The second major issue is the relation of neutralized institutions to branches of government with reference to accountability. Thirdly, comparative experience regarding judicial independence is discussed to determine techniques to enhance integrity.

Health Law, Human Rights and the Biomedicine Convention

Essays in Honour of Henriette Roscam Abbing

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Edited by Gevers, Ewoud Hondius and Joep Hubben

In 1997, the Council of Europe established the Convention on Human Rights and Biomedicine. It is generally regarded as an important addition to the general human rights laid down in the European Convention for the Protection of Human Rights and Fundamental Freedoms (1950), in particular with a view to the developments in modern biology and medicine. The Biomedicine Convention, which entered into force in 2000, is a framework treaty, meaning that a number of issues have to be dealt with or will be elaborated in additional Protocols; at this moment, three such Protocols have already been opened for signature.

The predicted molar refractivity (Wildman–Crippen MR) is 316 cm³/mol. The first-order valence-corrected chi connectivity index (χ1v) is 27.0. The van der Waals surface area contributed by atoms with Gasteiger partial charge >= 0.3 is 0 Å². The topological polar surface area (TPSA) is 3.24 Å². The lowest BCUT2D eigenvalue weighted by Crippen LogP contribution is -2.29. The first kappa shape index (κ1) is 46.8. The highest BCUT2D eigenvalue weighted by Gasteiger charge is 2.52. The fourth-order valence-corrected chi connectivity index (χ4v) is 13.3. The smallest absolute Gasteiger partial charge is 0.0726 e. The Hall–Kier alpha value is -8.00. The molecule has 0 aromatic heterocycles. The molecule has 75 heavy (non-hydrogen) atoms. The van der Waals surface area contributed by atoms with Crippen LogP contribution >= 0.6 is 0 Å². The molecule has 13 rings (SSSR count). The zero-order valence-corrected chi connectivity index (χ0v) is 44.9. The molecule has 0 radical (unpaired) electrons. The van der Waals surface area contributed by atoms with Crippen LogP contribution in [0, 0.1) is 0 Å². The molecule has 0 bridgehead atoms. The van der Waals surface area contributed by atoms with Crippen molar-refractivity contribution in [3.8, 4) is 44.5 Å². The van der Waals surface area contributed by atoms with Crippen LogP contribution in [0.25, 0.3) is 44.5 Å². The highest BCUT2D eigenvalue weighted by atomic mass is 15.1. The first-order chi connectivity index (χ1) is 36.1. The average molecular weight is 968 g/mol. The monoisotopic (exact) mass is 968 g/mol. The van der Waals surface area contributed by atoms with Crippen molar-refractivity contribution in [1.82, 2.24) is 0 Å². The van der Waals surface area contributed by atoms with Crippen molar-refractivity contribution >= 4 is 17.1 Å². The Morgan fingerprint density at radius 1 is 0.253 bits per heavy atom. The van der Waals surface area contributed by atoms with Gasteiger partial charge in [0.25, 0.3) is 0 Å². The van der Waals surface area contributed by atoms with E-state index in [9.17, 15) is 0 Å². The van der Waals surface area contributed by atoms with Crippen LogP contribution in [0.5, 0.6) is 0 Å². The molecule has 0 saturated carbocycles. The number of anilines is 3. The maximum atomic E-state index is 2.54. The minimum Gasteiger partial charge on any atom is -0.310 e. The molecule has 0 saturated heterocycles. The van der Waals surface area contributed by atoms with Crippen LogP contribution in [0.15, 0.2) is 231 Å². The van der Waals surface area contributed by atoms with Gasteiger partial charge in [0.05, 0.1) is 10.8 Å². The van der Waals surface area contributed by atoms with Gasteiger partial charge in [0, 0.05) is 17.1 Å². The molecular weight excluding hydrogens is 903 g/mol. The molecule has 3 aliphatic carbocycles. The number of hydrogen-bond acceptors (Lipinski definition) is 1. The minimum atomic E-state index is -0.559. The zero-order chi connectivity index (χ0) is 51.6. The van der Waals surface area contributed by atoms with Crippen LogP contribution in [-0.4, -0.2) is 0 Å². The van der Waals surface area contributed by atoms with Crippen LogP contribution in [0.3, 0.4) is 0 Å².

This volume of essays, written in honour of Henriette Roscam Abbing upon her retirement as Professor of Health Law at the University of Utrecht, gives an overview of some of the most important issues raised by the Convention. In six parts, this volume discusses the basic concepts and leading principles; the provision of services; the rights of patients; research; human tissue and genetics; and the implementation of the Convention.